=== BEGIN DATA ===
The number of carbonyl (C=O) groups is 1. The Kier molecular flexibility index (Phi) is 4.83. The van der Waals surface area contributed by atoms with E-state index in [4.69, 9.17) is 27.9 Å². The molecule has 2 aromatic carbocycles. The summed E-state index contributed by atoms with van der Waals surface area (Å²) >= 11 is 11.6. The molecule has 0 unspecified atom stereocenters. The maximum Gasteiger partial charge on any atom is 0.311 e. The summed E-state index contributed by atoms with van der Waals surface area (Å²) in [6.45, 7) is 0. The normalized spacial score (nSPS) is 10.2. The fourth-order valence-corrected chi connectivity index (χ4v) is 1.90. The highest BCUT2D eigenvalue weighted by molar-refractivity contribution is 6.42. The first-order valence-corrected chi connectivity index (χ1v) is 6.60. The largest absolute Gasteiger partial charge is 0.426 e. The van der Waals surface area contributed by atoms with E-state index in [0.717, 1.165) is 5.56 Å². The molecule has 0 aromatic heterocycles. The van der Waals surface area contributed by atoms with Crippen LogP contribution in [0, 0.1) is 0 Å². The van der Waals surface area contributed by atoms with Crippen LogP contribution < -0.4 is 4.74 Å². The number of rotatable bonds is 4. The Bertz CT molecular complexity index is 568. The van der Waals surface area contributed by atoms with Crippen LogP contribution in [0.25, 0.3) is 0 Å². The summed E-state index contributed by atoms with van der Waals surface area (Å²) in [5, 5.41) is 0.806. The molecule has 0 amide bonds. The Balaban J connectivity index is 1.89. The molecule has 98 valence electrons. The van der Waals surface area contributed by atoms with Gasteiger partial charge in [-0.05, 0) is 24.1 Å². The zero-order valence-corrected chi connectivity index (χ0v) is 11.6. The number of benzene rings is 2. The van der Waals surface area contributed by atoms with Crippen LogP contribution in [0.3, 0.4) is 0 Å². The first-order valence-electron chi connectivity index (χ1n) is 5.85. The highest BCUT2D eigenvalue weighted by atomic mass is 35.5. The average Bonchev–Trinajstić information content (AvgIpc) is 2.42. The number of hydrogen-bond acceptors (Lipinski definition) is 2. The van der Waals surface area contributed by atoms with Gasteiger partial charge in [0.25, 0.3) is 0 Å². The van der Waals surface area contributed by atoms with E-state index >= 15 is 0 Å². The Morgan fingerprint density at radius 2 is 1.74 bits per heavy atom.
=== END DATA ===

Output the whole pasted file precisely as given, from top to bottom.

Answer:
The number of carbonyl (C=O) groups is 1. The Kier molecular flexibility index (Phi) is 4.83. The van der Waals surface area contributed by atoms with E-state index in [4.69, 9.17) is 27.9 Å². The molecule has 2 aromatic carbocycles. The summed E-state index contributed by atoms with van der Waals surface area (Å²) >= 11 is 11.6. The molecule has 0 unspecified atom stereocenters. The maximum Gasteiger partial charge on any atom is 0.311 e. The summed E-state index contributed by atoms with van der Waals surface area (Å²) in [6.45, 7) is 0. The normalized spacial score (nSPS) is 10.2. The fourth-order valence-corrected chi connectivity index (χ4v) is 1.90. The highest BCUT2D eigenvalue weighted by molar-refractivity contribution is 6.42. The first-order valence-corrected chi connectivity index (χ1v) is 6.60. The largest absolute Gasteiger partial charge is 0.426 e. The van der Waals surface area contributed by atoms with E-state index in [0.717, 1.165) is 5.56 Å². The molecule has 0 aromatic heterocycles. The van der Waals surface area contributed by atoms with Crippen LogP contribution in [0, 0.1) is 0 Å². The van der Waals surface area contributed by atoms with Crippen LogP contribution < -0.4 is 4.74 Å². The number of rotatable bonds is 4. The Bertz CT molecular complexity index is 568. The van der Waals surface area contributed by atoms with Crippen LogP contribution in [0.25, 0.3) is 0 Å². The summed E-state index contributed by atoms with van der Waals surface area (Å²) in [5, 5.41) is 0.806. The molecule has 0 amide bonds. The Balaban J connectivity index is 1.89. The molecule has 98 valence electrons. The van der Waals surface area contributed by atoms with Gasteiger partial charge in [-0.05, 0) is 24.1 Å². The zero-order valence-corrected chi connectivity index (χ0v) is 11.6. The number of benzene rings is 2. The van der Waals surface area contributed by atoms with Crippen LogP contribution in [0.3, 0.4) is 0 Å². The first-order valence-electron chi connectivity index (χ1n) is 5.85. The highest BCUT2D eigenvalue weighted by atomic mass is 35.5. The average Bonchev–Trinajstić information content (AvgIpc) is 2.42. The number of hydrogen-bond acceptors (Lipinski definition) is 2. The van der Waals surface area contributed by atoms with Gasteiger partial charge in [0.25, 0.3) is 0 Å². The van der Waals surface area contributed by atoms with E-state index >= 15 is 0 Å². The Morgan fingerprint density at radius 2 is 1.74 bits per heavy atom.